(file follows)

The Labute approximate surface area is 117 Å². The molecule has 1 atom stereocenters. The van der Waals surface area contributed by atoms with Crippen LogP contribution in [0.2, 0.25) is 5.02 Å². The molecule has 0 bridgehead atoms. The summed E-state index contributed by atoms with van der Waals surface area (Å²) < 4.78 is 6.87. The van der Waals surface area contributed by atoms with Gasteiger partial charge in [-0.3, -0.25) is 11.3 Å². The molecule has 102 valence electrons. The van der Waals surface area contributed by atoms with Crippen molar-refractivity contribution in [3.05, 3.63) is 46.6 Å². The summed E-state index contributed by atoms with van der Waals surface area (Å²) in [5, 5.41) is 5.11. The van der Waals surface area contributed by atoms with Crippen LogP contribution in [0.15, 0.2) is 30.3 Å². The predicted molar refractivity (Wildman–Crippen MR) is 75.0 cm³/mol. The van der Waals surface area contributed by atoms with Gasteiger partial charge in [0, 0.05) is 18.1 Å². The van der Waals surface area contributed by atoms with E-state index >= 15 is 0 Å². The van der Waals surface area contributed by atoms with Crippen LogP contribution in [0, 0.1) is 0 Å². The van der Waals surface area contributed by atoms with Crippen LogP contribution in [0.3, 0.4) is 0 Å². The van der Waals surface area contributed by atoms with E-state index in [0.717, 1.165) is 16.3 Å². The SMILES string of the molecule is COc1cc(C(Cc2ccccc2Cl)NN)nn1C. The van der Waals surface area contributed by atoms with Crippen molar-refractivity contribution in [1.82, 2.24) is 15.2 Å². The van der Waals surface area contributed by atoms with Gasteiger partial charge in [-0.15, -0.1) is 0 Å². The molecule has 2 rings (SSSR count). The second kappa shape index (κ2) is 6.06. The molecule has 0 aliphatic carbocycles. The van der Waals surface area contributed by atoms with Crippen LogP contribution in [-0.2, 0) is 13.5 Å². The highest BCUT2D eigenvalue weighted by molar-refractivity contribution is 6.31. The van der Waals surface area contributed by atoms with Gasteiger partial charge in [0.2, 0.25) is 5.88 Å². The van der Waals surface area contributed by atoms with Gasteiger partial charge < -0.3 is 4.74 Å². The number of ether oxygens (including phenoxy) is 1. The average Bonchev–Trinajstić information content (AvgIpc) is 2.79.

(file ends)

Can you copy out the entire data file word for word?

The Labute approximate surface area is 117 Å². The molecule has 1 atom stereocenters. The van der Waals surface area contributed by atoms with Crippen LogP contribution in [0.2, 0.25) is 5.02 Å². The molecule has 0 bridgehead atoms. The summed E-state index contributed by atoms with van der Waals surface area (Å²) < 4.78 is 6.87. The van der Waals surface area contributed by atoms with Gasteiger partial charge in [-0.3, -0.25) is 11.3 Å². The molecule has 102 valence electrons. The van der Waals surface area contributed by atoms with Crippen molar-refractivity contribution in [3.05, 3.63) is 46.6 Å². The summed E-state index contributed by atoms with van der Waals surface area (Å²) in [5, 5.41) is 5.11. The van der Waals surface area contributed by atoms with Crippen LogP contribution in [0.15, 0.2) is 30.3 Å². The predicted molar refractivity (Wildman–Crippen MR) is 75.0 cm³/mol. The van der Waals surface area contributed by atoms with Gasteiger partial charge in [0, 0.05) is 18.1 Å². The van der Waals surface area contributed by atoms with E-state index >= 15 is 0 Å². The van der Waals surface area contributed by atoms with Crippen LogP contribution in [0, 0.1) is 0 Å². The van der Waals surface area contributed by atoms with Crippen LogP contribution in [0.3, 0.4) is 0 Å². The van der Waals surface area contributed by atoms with E-state index in [0.717, 1.165) is 16.3 Å². The SMILES string of the molecule is COc1cc(C(Cc2ccccc2Cl)NN)nn1C. The van der Waals surface area contributed by atoms with Crippen molar-refractivity contribution in [1.82, 2.24) is 15.2 Å². The van der Waals surface area contributed by atoms with Gasteiger partial charge in [-0.15, -0.1) is 0 Å². The molecule has 2 rings (SSSR count). The second kappa shape index (κ2) is 6.06. The molecule has 0 aliphatic carbocycles. The van der Waals surface area contributed by atoms with Crippen LogP contribution in [-0.2, 0) is 13.5 Å². The highest BCUT2D eigenvalue weighted by molar-refractivity contribution is 6.31. The van der Waals surface area contributed by atoms with Gasteiger partial charge in [0.2, 0.25) is 5.88 Å². The van der Waals surface area contributed by atoms with Gasteiger partial charge < -0.3 is 4.74 Å². The number of ether oxygens (including phenoxy) is 1. The average Bonchev–Trinajstić information content (AvgIpc) is 2.79.